You can build Azure resources all day, but you’re in rough shape if you don’t remember how they all fit together. Visual diagrams are a great way to map out how your cloud infrastructure fits together to understand it at an architectural level. An Azure diagram is no different.
In this article, you will learn some generic best practices for building cloud diagrams while drilling down into Azure-specific examples a little later.
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Translate Business to Technical Requirements
In an ideal world, business and technical requirements are synchronized perfectly. In reality, that concept couldn’t be farther from the truth. A cloud topology diagram can make the connection between the two if you do it well.
User stories are a great way to map business to technical requirements.
Suppose your organization has a workflow defined to handle customer service tickets coming in Zendesk. Each time a customer creates a ticket, that information gets sent to Amazon Web Services using a serverless architecture to detect customer sentiment.
This process involves a few different teams, mainly customer service, data science, and business intelligence. You’re in charge of coming up with a functional diagram that covers each step in the ticket workflow built in a way that considers each team’s responsibilities.
The customer service team will only need a flowchart of how to handle the Zendesk tickets. What happens in AWS is not relevant to them. On the other hand, the data science and business intelligence teams will be concerned about how the data consumption and processes (such as the data transformations) are necessary.
To accommodate each team, you should create three diagrams representing only the tasks that each particular team cares about.
For example, you could create a diagram for customer service that looks similar to the below flowchart.
The same process can initiate from Zendesk support for the data science team, but this time takes a different path into AWS and maps out each technical step required to process each ticket.
If you employ a solutions architect, they may want to get a broader representation of each step in the process. The flowchart below extends to machine learning for analysis.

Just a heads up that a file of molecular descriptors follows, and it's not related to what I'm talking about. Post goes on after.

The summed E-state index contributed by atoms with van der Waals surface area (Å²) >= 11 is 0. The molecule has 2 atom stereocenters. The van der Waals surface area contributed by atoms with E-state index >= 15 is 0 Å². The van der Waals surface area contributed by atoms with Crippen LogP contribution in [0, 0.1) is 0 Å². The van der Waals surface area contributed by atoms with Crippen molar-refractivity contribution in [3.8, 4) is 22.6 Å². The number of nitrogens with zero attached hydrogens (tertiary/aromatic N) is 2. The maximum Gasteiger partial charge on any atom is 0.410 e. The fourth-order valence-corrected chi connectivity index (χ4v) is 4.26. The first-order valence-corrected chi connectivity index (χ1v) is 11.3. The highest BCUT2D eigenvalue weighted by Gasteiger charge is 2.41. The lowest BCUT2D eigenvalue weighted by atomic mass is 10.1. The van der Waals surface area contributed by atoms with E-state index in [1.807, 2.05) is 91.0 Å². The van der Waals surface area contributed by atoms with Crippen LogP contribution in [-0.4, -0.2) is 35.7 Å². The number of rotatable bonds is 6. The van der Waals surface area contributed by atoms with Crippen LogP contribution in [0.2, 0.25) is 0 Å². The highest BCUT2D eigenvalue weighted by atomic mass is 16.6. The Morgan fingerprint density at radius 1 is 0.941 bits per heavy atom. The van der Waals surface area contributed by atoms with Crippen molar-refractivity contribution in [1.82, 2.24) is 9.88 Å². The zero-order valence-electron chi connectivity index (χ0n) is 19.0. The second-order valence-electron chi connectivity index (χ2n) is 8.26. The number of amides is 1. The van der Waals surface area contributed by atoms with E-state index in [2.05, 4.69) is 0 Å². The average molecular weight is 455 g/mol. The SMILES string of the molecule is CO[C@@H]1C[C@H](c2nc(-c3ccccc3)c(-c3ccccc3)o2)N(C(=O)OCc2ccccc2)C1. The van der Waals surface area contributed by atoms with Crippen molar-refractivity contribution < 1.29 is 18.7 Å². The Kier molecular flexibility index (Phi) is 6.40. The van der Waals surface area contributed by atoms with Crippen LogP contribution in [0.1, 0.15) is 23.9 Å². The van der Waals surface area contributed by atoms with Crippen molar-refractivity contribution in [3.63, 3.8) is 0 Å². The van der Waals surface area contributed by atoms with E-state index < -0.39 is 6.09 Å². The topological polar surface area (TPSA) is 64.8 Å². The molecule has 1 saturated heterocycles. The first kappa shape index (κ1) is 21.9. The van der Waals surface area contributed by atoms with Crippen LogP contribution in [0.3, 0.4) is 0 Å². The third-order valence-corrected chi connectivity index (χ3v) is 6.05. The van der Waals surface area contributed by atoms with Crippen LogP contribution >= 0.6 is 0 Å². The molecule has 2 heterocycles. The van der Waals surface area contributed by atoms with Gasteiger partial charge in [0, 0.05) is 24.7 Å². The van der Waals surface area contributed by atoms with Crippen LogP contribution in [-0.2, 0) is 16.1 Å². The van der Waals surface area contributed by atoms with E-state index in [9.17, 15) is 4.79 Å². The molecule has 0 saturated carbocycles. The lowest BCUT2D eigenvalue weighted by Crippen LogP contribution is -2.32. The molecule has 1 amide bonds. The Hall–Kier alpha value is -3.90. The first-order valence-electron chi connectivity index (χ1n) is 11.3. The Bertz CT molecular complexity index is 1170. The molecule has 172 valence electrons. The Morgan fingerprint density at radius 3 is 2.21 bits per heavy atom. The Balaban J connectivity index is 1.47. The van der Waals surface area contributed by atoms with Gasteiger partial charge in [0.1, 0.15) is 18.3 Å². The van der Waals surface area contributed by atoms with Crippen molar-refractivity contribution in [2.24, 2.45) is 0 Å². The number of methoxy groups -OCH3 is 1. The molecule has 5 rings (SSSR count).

Since the flowchart for the data engineer and solutions architect are so similar, you could also combine them and perhaps define layers you can hide and expose where necessary.
At this stage, you’re not done. You are just getting a feel for each team’s elements and the level of detail required.
Picking a Standard
When it comes to diagrams and mapping out data, you have many different options to choose from. You could create your own ad-hoc way of mapping processes, or you could use one of many different pre-established standards. UML, for example, is a standard with strictly defined parameters.
Don’t reinvent the wheel. You can find many different Azure diagram templates, for example, in the Azure solutions architecture gallery. If you are into the Internet of Things, take a look at this Azure implementation of IoT cloud diagram.
When it comes to the cloud, each major cloud vendor has a particular architecture standard they encourage.
Choosing a Design
Once you come up with a standard architecture, you should then decide on a design. Designing the elements of a cloud diagram such as picking a color scheme, icons and connectors may seem frivolous to an engineer. But, for other more non-technical teams, visual design is key to understanding the diagram better.
You don’t need to be a Picasso but using Gestalt’s principle on design and visualization, remember to:
- Use color to group things together visually or make certain elements pop out for emphasis.
- Add a special colored border for specific areas that you want to highlight.
- Group elements or connect them to be perceived as part of the same group.